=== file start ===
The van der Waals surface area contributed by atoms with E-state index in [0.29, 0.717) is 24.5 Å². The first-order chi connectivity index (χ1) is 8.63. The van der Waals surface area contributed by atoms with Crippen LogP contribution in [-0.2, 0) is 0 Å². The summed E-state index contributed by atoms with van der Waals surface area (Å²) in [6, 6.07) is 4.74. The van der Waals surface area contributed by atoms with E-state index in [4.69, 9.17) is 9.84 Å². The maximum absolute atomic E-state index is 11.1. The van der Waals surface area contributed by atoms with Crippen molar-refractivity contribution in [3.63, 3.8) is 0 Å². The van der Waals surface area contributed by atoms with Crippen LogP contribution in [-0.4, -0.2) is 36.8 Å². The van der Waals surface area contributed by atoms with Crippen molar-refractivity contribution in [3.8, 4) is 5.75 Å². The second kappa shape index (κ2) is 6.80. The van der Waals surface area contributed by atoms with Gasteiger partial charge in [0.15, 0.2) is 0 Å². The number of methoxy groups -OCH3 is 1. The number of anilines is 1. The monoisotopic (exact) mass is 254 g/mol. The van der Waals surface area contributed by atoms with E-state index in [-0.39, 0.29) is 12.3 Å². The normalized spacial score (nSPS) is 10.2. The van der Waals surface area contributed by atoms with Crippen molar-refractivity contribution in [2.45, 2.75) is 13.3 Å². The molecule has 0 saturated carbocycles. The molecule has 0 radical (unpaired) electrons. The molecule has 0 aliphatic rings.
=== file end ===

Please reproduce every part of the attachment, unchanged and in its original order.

The van der Waals surface area contributed by atoms with E-state index in [0.29, 0.717) is 24.5 Å². The first-order chi connectivity index (χ1) is 8.63. The van der Waals surface area contributed by atoms with Crippen LogP contribution in [-0.2, 0) is 0 Å². The summed E-state index contributed by atoms with van der Waals surface area (Å²) in [6, 6.07) is 4.74. The van der Waals surface area contributed by atoms with E-state index in [4.69, 9.17) is 9.84 Å². The maximum absolute atomic E-state index is 11.1. The van der Waals surface area contributed by atoms with Crippen molar-refractivity contribution in [3.63, 3.8) is 0 Å². The van der Waals surface area contributed by atoms with Crippen LogP contribution in [-0.4, -0.2) is 36.8 Å². The van der Waals surface area contributed by atoms with Crippen molar-refractivity contribution in [3.8, 4) is 5.75 Å². The second kappa shape index (κ2) is 6.80. The van der Waals surface area contributed by atoms with Gasteiger partial charge in [0.15, 0.2) is 0 Å². The number of methoxy groups -OCH3 is 1. The number of anilines is 1. The monoisotopic (exact) mass is 254 g/mol. The van der Waals surface area contributed by atoms with E-state index in [-0.39, 0.29) is 12.3 Å². The normalized spacial score (nSPS) is 10.2. The van der Waals surface area contributed by atoms with Crippen molar-refractivity contribution in [2.45, 2.75) is 13.3 Å². The molecule has 0 saturated carbocycles. The molecule has 0 radical (unpaired) electrons. The molecule has 0 aliphatic rings.